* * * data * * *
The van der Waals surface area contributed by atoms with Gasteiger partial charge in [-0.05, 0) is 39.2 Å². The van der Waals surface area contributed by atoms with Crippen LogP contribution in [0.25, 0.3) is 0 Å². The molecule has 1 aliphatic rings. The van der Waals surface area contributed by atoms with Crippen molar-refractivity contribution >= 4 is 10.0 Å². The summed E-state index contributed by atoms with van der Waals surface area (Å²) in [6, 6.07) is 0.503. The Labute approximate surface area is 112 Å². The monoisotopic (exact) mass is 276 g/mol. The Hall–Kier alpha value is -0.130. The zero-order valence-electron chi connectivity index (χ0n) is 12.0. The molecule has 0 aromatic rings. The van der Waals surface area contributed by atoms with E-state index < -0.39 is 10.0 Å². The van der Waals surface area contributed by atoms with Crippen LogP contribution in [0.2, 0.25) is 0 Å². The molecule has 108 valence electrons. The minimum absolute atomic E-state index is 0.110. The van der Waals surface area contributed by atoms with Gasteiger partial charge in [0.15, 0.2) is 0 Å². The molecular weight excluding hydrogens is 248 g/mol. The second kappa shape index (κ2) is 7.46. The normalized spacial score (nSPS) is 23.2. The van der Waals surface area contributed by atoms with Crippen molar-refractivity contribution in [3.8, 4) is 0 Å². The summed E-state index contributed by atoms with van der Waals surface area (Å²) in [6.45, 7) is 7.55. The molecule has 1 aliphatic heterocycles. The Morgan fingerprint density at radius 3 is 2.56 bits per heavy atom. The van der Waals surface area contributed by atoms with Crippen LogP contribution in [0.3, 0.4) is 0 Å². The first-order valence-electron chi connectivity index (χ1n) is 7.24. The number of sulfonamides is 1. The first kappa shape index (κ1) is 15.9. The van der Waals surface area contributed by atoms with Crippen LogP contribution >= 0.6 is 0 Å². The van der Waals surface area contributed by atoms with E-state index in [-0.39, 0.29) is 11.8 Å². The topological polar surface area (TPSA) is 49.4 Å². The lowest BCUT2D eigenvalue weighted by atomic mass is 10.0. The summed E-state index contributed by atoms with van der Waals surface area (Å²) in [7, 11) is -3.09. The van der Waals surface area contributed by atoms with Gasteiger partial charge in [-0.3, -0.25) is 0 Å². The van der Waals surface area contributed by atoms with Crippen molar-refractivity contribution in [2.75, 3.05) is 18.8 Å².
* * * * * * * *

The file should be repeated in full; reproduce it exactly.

The van der Waals surface area contributed by atoms with Gasteiger partial charge in [-0.05, 0) is 39.2 Å². The van der Waals surface area contributed by atoms with Crippen LogP contribution in [0.25, 0.3) is 0 Å². The molecule has 1 aliphatic rings. The van der Waals surface area contributed by atoms with Crippen molar-refractivity contribution >= 4 is 10.0 Å². The summed E-state index contributed by atoms with van der Waals surface area (Å²) in [6, 6.07) is 0.503. The Labute approximate surface area is 112 Å². The monoisotopic (exact) mass is 276 g/mol. The Hall–Kier alpha value is -0.130. The zero-order valence-electron chi connectivity index (χ0n) is 12.0. The molecule has 0 aromatic rings. The van der Waals surface area contributed by atoms with E-state index < -0.39 is 10.0 Å². The van der Waals surface area contributed by atoms with Crippen LogP contribution in [0.2, 0.25) is 0 Å². The molecule has 108 valence electrons. The minimum absolute atomic E-state index is 0.110. The van der Waals surface area contributed by atoms with Gasteiger partial charge in [0.15, 0.2) is 0 Å². The molecular weight excluding hydrogens is 248 g/mol. The second kappa shape index (κ2) is 7.46. The normalized spacial score (nSPS) is 23.2. The van der Waals surface area contributed by atoms with Crippen molar-refractivity contribution in [3.8, 4) is 0 Å². The summed E-state index contributed by atoms with van der Waals surface area (Å²) in [6.45, 7) is 7.55. The molecule has 1 aliphatic heterocycles. The Morgan fingerprint density at radius 3 is 2.56 bits per heavy atom. The van der Waals surface area contributed by atoms with Crippen LogP contribution in [0.3, 0.4) is 0 Å². The first-order valence-electron chi connectivity index (χ1n) is 7.24. The number of sulfonamides is 1. The first kappa shape index (κ1) is 15.9. The van der Waals surface area contributed by atoms with Crippen LogP contribution >= 0.6 is 0 Å². The van der Waals surface area contributed by atoms with E-state index in [-0.39, 0.29) is 11.8 Å². The topological polar surface area (TPSA) is 49.4 Å². The lowest BCUT2D eigenvalue weighted by atomic mass is 10.0. The summed E-state index contributed by atoms with van der Waals surface area (Å²) in [7, 11) is -3.09. The van der Waals surface area contributed by atoms with Gasteiger partial charge in [-0.3, -0.25) is 0 Å². The van der Waals surface area contributed by atoms with Crippen molar-refractivity contribution in [2.75, 3.05) is 18.8 Å².